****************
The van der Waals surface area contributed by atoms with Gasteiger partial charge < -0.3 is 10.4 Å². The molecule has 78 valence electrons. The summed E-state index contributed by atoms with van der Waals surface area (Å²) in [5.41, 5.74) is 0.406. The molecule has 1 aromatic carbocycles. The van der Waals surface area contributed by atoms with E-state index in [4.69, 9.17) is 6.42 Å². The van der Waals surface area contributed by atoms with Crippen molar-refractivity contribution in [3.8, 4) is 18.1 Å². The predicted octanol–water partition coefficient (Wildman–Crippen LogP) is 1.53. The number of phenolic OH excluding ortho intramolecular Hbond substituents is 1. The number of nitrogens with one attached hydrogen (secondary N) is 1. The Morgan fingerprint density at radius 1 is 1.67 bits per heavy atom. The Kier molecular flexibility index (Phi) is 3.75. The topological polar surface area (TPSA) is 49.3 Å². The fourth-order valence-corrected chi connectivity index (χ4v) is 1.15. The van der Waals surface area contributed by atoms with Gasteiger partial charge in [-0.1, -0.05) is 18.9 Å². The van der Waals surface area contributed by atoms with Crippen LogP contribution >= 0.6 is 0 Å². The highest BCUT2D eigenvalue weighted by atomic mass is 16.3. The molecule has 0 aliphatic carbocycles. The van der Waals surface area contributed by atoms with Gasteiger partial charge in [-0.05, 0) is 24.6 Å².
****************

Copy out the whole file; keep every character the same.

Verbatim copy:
The van der Waals surface area contributed by atoms with Gasteiger partial charge < -0.3 is 10.4 Å². The molecule has 78 valence electrons. The summed E-state index contributed by atoms with van der Waals surface area (Å²) in [5.41, 5.74) is 0.406. The molecule has 1 aromatic carbocycles. The van der Waals surface area contributed by atoms with E-state index in [4.69, 9.17) is 6.42 Å². The van der Waals surface area contributed by atoms with Crippen molar-refractivity contribution in [3.8, 4) is 18.1 Å². The predicted octanol–water partition coefficient (Wildman–Crippen LogP) is 1.53. The number of phenolic OH excluding ortho intramolecular Hbond substituents is 1. The number of nitrogens with one attached hydrogen (secondary N) is 1. The Morgan fingerprint density at radius 1 is 1.67 bits per heavy atom. The Kier molecular flexibility index (Phi) is 3.75. The topological polar surface area (TPSA) is 49.3 Å². The fourth-order valence-corrected chi connectivity index (χ4v) is 1.15. The van der Waals surface area contributed by atoms with Gasteiger partial charge in [-0.1, -0.05) is 18.9 Å². The van der Waals surface area contributed by atoms with Crippen LogP contribution >= 0.6 is 0 Å². The highest BCUT2D eigenvalue weighted by atomic mass is 16.3. The molecule has 0 aliphatic carbocycles. The van der Waals surface area contributed by atoms with Gasteiger partial charge in [-0.05, 0) is 24.6 Å².